How secure is your mobile POS?
The preferred approach is semi-integrated
One of the most common questions regarding the use of tablets and smartphones in mobile POS systems is, “How secure are they?” The answer depends on the installation.
The PCI (Payment Card Industry) list of validated applications so far does not include Apple’s iOS or Google’s Android mobile systems, but that doesn’t mean securing these systems is impossible. Participants in a panel discussion moderated by Stephen Bergeron, APG’s Vice President of Global Marketing, at RetailNOW in early August discussed the various approaches to protecting POS data in smartphones and tablets.
One of the biggest sticking points is the potential for hacking when transaction data first enters the smartphone or tablet. Anytime data is added to a mobile device in a POS system, just about any app on the device potentially can access the data, said Adam Perella, Manager with 403 Labs, the Security & Compliance division of Sikich LLP. Even if the device itself automatically encrypts the data, there’s a moment when the data is in clear text and, as such, at risk.
How secure that data is depends on the lengths to which the POS system’s developers went to prevent prolonged exposure of transaction data once it enters the device. Perella urged VARs to research a solution’s security before recommending it to customers. If the solution hasn’t been validated against the Payment Application Data Security Standard (PA-DSS) by a Payment Application Qualified Security Assessor (PA-QSA), it’s best to stay clear of it.
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Eric Lecesne, Vice President of Product Management at identification products maker ID Tech, said the best way to secure transaction data is to encrypt it before it gets to the mobile device. To strengthen protection, he said, you can add a layer of what he called “active security” – a mechanism to erase any data in the device should someone ever try to break into it.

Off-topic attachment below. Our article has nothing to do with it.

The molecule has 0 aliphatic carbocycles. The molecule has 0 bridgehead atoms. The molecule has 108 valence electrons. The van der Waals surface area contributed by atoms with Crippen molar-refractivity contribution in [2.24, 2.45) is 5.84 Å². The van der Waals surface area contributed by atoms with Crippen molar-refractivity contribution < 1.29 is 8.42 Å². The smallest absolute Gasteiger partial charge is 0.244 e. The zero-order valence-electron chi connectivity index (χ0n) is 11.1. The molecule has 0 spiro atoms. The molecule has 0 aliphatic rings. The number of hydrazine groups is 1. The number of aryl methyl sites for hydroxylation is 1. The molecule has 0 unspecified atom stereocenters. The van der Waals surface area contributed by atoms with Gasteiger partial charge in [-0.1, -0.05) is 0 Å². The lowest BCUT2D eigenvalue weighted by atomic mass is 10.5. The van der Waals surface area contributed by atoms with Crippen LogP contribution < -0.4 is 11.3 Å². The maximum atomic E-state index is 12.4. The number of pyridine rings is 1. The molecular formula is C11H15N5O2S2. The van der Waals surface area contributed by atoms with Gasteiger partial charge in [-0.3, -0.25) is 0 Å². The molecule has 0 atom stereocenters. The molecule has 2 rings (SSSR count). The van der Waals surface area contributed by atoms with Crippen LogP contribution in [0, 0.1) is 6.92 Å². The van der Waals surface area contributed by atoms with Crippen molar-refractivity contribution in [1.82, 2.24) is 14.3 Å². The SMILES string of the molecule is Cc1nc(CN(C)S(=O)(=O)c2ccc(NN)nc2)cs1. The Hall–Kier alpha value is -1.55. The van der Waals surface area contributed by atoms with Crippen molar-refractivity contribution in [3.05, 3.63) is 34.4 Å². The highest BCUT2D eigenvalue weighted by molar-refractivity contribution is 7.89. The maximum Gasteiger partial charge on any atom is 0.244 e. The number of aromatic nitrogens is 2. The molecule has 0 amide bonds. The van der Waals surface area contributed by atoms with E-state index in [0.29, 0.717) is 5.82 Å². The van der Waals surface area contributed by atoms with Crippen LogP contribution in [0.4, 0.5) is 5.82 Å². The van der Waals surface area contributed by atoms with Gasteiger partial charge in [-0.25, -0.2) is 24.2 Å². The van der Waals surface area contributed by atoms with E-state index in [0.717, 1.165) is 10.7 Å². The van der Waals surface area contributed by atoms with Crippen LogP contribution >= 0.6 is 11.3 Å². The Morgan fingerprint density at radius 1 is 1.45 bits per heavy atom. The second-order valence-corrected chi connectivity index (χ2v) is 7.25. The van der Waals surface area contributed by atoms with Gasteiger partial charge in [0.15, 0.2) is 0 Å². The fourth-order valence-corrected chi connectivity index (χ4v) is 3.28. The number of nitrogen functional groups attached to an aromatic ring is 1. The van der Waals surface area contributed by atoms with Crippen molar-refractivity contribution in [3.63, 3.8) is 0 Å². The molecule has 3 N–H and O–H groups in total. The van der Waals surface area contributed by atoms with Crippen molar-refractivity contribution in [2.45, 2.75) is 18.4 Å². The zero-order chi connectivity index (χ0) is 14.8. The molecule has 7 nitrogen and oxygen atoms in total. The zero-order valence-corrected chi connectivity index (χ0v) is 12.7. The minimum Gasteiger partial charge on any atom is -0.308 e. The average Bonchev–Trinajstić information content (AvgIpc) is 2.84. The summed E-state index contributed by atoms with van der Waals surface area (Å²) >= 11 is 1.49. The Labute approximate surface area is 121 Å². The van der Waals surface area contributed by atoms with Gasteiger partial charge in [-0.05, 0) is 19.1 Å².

David Gosman, Senior Vice President at payment card processor Heartland Payment Systems, pointed out the need for securing the point-of-sale system with tools such as antivirus and only using POS software that is PA-DSS validated. Beyond that, Gosman said how you set up the POS system also has an effect on security. He listed three basic approaches – integrated, non-integrated, and semi-integrated.
The most popular approach is integrated, which routes the data into the POS system, regardless of whether it’s encrypted, and the system processes card payments. Non-integrated systems separate the POS from the card payment processing device. “It’s not really a great customer experience, because you ring it up here, and then you’ve got to type in the dollar amount there on the second terminal. That’s not so good.”
The preferred approach is semi-integrated, “which means that the POS is driving the actual transaction, but all the transaction data is going directly from your payment device right up to your processor,” Gosman said. “What that means is that your POS software never gets access or visibility to the credit card data, encrypted or not.” Encryption is recommended in all cases, but all things being equal, the semi-integrated approach is the most secure method to process integrated payments.
Perella endorsed the idea of network segmentation to prevent breaches. “We encourage resellers, or anybody who’s going to be installing these devices, to look at how the devices are connected and to segment them, if possible, so that a POS system talking to the back of house server can’t talk to the computer employees use to surf the Internet.”
There was a lot of good food for thought during the panel discussion. Anyone installing mobile POS systems should heed the advice of these experts to ensure their customers’ POS systems are safe.